The Tories have a relatability problem. And a credibility problem. And a problem understanding basic economics. But let’s consider the first, variously demonstrated by Rishi Sunak showing he doesn’t know how to pay in a supermarket; Jacob Rees-Mogg’s haunted Victorian-esque family photographs; and the Conservative chairman Jake Berry suggesting that people struggling with bills might like to consider being paid more.
Last week’s mini-Budget promised such policies as tax cuts for corporations, a removal of the cap on bankers’ bonuses, and the abolition of the 45p tax rate for those who earn the most – the latter of which Kwasi Kwarteng has since, embarrassingly, reneged on. The Conservatives have never looked more like corporate vampires in their high tower, uninterested in encountering real people other than to transfer wealth from them to the richest.
So perhaps this is one reason why the Chancellor’s use of the phrase “we get it, and we have listened” to preface the aforementioned tax rate U-turn is so grating. It is designed to make us feel like the government is here for us, walking among us, taking notes. It’s the same direct, informal but grave language you see in branded social media content and celebrity admissions of guilt. It says: we’re just like you – listening, learning, growing.
This is more than just classic political buzzwording: levelling up, get Britain moving, get Brexit done. We are supposed to receive this pseudo-Notes app apology, written in the tone of a brand expressing contrition for a poorly worded tweet, as a sign that the government cares about our displeasure. It’s all part of the way social media has allowed politicians and businesses to use the language of responsibility without having to take meaningful action. Online, everyone is “holding themselves accountable” but nobody is ever actually sorry. “We get it” is the exact wording used in an episode of Succession, in which horrifyingly rich and powerful people at a media company skirt responsibility for corporate wrongdoing by coming up with a cuddly, relatable apology to dupe the public. (In another episode, “We’re listening” is mooted and axed as a potential company slogan.)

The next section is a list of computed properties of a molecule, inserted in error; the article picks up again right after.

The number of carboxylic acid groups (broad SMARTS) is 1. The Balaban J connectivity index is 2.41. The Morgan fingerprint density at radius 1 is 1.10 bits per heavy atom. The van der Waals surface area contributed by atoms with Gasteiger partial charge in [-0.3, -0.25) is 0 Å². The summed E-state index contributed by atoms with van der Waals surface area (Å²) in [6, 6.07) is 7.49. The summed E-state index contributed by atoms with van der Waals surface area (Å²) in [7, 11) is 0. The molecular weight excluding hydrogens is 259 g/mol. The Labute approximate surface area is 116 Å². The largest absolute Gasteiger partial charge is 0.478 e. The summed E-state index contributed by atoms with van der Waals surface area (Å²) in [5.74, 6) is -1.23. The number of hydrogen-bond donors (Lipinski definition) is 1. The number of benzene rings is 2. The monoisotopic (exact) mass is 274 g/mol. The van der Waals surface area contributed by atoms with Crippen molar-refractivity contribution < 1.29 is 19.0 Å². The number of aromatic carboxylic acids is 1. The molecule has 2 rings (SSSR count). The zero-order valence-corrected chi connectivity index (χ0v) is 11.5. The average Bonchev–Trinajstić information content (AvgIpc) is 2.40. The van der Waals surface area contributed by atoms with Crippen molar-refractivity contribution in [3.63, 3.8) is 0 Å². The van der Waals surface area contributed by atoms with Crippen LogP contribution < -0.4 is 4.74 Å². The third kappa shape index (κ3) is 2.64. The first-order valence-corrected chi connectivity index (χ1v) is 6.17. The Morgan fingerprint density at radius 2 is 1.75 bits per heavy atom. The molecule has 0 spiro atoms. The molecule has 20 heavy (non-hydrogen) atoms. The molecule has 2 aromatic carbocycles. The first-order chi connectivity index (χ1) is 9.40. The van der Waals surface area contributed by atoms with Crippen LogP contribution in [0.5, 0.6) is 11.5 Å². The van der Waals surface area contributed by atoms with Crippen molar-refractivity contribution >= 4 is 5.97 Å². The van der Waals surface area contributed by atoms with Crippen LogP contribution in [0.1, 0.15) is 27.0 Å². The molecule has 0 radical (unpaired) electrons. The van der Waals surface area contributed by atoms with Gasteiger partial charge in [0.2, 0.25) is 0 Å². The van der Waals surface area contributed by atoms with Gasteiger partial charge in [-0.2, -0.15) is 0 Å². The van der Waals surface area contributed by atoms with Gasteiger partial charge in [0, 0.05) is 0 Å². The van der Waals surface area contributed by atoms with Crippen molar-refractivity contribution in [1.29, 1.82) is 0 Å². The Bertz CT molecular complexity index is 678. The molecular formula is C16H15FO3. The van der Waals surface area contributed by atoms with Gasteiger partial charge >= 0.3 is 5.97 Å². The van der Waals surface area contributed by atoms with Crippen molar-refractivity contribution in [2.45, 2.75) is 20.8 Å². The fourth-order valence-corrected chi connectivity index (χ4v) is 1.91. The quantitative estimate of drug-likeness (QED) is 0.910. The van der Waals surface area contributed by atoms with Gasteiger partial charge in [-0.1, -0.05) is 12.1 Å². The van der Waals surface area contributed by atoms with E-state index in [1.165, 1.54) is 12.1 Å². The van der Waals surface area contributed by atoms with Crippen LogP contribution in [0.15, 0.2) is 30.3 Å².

Who has the government actually “listened” to? The IMF? The Bank of England? The opinion polls? Dissenters within the Conservative Party itself? All of these, probably, but certainly not the general public, practically all of whom stand to get decisively shafted by last week’s Budget. “It is clear that the abolition of the 45p tax rate has become a distraction from our overriding mission to tackle the challenges facing our country,” Kwarteng writes, which is sort of like saying “it is clear that you have become distracted by the knife I’ve buried in your neck, so I’ve decided to withdraw it by half an inch”.
Like any infuriating public statement, this message affects humanity and compassion, and combines it with a comradely tone that only serves the institution or speaker who has penned it. Brands pretend to care just enough to keep consumers on-side; celebrities attempt to maintain a marketable, family-friendly image. So, too, the Tories hope this will be just enough of a conciliation to keep their government afloat. It also distracted from another announcement, which came shortly after: an £18bn a year cut to public services. The Tories will also plough on with the rest of their disastrous economic plan. So the 45p tax cut U-turn is a token concession, enabling the government to continue pursuing this regressive ideology while feigning concern at public outrage. Understood. We get it.